brisbane_properties_and_other_land_dealings

Eskgrove


TLM-P first known home in Brisbane was Eskgrove, Laidlaw Parade, East Brisbane, which he rented in c.1858 after retreating from Hawkwood. His and Matilda's son Redmond was born there.1)As Matilda was ill by then, better access to medical and domestic help was presumably a welcome relief -certainly it appears that Matilda had no desire to return to rural life.

1 Hodgson's Terrace


TLM-P and Matilda's next home in Brisbane was designed by and rented from prominent architect James Cowlishaw and was at Hodgson's Terrace,George Street. Cowlishaw had designed it as a terrace of 5 two-story houses; Matilda and TLM-P lived at no. 1. Their son Lodge was born there in 1863. Given that he died when three weeks old, he probably died there too. The building had various uses including as Kingsley Private Hotel until it was demolished in 1979.2)

TLM-P and Matilda must have been impressed by Hodgson's Terrace as, in 1864, TLM-P commissioned Cowlishaw to draw up plans for a villa residence at Breakfast Creek, Brisbane, what he refers to as 'The Quarries'. He and Matilda spent much time and energy on the scheme but in the end, he changed his mind as the house was never built, perhaps because he was no longer Postmaster-General, and he bought Maroon that year instead.3) Plans for the home are at the Oxley Library, Brisbane.4)

Shafston


By January 1862, the family lived at Shafston5) in the highly desirable downtown Brisbane suburb of Kangaroo Point.6) The house was previously called Ravenscot but renamed by its then owner Henry Russell in 1852. The house was later re-built so little or nothing of the original remains.7)

It was understood that TLM-P lived in Shafston after he was appointed Postmaster-General in 1862, until the end of his first period in that office in 1866.8) In contrast, the heritage listing for the property states it was owned by grazier and sugar-grower Louis Hope from October 1859, and then rented out to Gilbert Eliot, Speaker of the Queensland Parliament and, from 1874-78, Matilda's brother-in-law William Barker of Telemon Station. There is no mention of a period of tenancy by TLM-P.9) Two advertisements for September 1861 suggest that Matilda was staying there with her sister. 'Mrs Barker' advertised for two servants, requesting they apply to her at Shafston, Kangaroo Point. The very next ad was for an experienced nurse, presumably to look after baby Hugh. Applicants were also asked to apply to Shafston, but to Mrs Murray Prior.10) F. Lord in his series on Brisbane's historic houses, notes that in around the early 1900s, Shafston became the property of J McConnell of Cessbrook.11)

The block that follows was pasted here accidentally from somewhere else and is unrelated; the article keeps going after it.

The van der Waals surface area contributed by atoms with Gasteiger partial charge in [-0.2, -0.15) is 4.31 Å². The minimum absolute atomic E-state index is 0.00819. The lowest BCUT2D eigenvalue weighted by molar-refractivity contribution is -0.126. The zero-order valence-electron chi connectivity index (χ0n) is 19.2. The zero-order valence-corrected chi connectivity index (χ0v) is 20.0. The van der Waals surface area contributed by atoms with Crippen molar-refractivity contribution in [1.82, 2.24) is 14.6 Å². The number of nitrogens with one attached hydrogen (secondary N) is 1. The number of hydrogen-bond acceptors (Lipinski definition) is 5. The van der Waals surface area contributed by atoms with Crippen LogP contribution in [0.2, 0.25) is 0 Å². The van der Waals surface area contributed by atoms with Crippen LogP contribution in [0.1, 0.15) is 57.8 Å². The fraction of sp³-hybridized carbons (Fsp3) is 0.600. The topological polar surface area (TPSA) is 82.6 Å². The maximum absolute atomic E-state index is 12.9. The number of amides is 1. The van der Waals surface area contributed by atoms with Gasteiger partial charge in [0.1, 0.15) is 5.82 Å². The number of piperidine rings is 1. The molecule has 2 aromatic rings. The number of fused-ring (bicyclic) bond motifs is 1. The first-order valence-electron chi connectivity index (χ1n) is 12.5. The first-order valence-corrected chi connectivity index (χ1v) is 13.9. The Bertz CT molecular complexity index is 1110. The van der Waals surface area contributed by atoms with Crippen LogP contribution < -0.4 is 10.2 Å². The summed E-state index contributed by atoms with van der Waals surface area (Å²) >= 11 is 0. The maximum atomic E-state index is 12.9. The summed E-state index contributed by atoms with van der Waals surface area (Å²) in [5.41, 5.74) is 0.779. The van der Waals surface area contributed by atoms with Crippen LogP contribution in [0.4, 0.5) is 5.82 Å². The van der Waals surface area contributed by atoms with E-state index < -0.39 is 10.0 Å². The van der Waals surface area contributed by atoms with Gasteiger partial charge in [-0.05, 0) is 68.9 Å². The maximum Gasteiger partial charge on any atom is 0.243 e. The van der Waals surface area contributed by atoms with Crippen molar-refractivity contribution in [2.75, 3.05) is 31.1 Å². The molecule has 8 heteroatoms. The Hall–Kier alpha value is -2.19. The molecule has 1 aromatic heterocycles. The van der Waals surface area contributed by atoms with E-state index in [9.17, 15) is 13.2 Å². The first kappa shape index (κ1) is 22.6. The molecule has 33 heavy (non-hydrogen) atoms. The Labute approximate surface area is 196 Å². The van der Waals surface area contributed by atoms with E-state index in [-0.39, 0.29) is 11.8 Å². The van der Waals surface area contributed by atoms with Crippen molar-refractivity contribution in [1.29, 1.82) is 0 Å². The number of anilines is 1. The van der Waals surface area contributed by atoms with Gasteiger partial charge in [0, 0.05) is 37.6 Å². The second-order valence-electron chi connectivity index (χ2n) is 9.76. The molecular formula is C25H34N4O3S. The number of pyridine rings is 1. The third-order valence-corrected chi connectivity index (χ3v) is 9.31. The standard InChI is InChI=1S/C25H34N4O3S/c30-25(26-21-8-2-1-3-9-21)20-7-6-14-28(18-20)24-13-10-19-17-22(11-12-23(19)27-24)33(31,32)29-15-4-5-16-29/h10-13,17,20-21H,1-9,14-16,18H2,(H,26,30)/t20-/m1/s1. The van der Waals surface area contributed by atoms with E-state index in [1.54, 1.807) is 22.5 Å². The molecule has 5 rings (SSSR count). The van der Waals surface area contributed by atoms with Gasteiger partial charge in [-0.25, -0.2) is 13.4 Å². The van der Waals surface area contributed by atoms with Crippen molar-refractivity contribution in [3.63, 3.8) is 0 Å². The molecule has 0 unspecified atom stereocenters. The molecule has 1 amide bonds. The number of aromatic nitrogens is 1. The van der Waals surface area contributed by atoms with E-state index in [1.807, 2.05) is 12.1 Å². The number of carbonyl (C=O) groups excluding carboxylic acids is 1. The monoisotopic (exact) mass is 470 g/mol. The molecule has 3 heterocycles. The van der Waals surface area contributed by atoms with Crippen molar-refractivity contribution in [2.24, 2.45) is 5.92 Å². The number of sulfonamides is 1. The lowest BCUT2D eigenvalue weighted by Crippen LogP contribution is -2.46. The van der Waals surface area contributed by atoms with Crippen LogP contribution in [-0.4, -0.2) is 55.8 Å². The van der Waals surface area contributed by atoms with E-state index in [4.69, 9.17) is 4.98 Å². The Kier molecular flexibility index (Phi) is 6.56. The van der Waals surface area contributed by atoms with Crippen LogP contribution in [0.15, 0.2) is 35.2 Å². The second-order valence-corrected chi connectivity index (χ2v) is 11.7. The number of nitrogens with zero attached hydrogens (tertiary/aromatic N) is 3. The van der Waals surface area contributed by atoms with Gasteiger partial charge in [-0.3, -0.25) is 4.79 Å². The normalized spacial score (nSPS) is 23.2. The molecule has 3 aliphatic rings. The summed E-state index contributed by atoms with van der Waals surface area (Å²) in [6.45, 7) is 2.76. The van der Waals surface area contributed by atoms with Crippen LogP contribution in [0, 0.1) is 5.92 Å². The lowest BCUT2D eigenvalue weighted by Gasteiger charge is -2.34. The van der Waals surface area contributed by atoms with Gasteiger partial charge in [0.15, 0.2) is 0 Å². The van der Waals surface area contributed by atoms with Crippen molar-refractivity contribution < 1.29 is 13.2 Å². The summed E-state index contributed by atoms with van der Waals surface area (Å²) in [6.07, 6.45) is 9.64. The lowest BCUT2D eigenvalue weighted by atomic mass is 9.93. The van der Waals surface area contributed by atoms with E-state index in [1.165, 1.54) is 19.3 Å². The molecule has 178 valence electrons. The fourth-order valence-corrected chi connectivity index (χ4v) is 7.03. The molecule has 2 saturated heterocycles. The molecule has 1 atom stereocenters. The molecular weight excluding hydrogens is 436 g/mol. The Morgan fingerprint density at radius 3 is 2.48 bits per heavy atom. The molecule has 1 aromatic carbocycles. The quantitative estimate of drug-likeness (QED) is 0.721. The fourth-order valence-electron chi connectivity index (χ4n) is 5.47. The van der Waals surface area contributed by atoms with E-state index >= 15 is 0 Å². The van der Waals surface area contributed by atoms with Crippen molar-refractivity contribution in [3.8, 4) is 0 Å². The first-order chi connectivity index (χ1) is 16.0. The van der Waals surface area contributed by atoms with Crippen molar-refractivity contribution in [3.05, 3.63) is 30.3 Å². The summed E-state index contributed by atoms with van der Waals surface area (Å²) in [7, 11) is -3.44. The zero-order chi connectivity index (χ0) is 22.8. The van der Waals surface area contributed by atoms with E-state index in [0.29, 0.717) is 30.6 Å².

Montpelier


A part of the gentry ideal was to have a home in town and a country estate. TLM-P achieved this when he took up his position as Postmaster-General in 1862, necessitating a more permanent base for him and his family in Brisbane. By August 1867 until 1880, the family's Brisbane residence was Montpelier on corner of Main and Ferry Street, Kangaroo Point.12). It was a stone house with its main rooms fronting directly on a wide verandah. Montpelier saw significant family events: Matilda died there in 1868; Rosa married there in 1872; and Nora's first child Meta was born there.13) The house was more convenient as it was closer to the ferry; as there was no bridge at the time, TLM-P used the ferry to get to work in Brisbane. The family lived there when parliament was sitting;14) at Maroon at other times.

An undated photo of Montpelier.15)

Montpelier was demolished in 1938. The next photo is of Montpelier's parlour c.1875, lavishly furnished in the mid-Victorian style (which assumed housemaids to do the constant dusting of so many objects): 16)

Delamore


This large house on 10 acres of land in Kedron was occupied by TLM-P when it was advertised for let on 2 January 1891.17)

Whytecliffe


TLM-P died on New Year's Eve in 1892 at Whytecliffe (note that later sources spell it Whitecliffe), his home in Albion, a suburb of Brisbane. It was an imposing house with 22 rooms including a kitchen wing, marble fireplaces, a cedar staircase and skylight illuminating the entrance hall.18) TLM-P's will stipulated that his wife had the right to remain there if she wished - presumably taking over the lease as it appears to have been rented by them. Given its size and that, as a new widow she was hardly likely to do large-scale entertaining, it is not surprising that she choose not to remain there. Whytecliffe was built c.1875 and is now a retirement village on Sandgate Road.19)
Whytecliffe in 1930, from QJO.20) For a map of the locality, see Andrew Darbyshire, A Fair Slice of St Lucia. Thomas Lodge Murray-Prior, St Lucia History Group research paper no. 8, p.17.

As both historian Helen Gregory and Andrew Darbyshire document, TLM-P was a property developer, benefiting from his faith in the future of the colony and, especially, Queensland. Andrew Darbyshire, A Fair Slice of St Lucia, pp.118-23 has a meticulously detailed list of TLM-P's land dealing (and that of his father) from July 1852 to May 1861, with associated financial deals from March 1864 to May 1877. As well as these land dealings, he also lent money for others to buy land. For example, when Patrick Mayne died in 1865, he was reported 'heavily in debt to the Bank of NSW and Mr. Murray-Prior'.21)

TLM-P's most successful property dealing were his purchases of land in Brisbane. Despite his problems with his rural property Bromelton, during 1852-54 TLM-P spent just over £1,364 (around $92,619 in 2017 values) on land in and around Brisbane.22) He also ensured his father Thomas Prior purchased land in July 1853 and February 1854 during a visit to Queensland. Residency for a period of time visit was presumably necessary to qualify him to do so using a remission order allowed him as an army officer.23)

Half the land (in terms of value) TLM-P bought in 1854. That year TLM-P bought 11 lots of land in Brisbane worth £752.11.6 (n 2017 values, roughly $59,000).24) As the next map indicates, by 1887 he owned a considerable part of Kangaroo Point. The last known selection he made was at Toocoohah (Moggill) which became known as Prior's Pocket: it was the area that, Ernest Davies recalled, TLM-P used to fatten cattle. In 1860 he advertised two Mogill farms, 400 and 800 acres respectively, for lease.25) Among the numerous maps reproduced by Andrew Darbyshire is one of TLM-P's 'extensive landholdings in St Lucia, Taringa/Indooroopilly and Yeronga'. Darbyshire points out that, by the end of the 1850s, TLM-P owned 'some 300 acres, perhaps 35-40% of the total land area of St. Lucia'.26)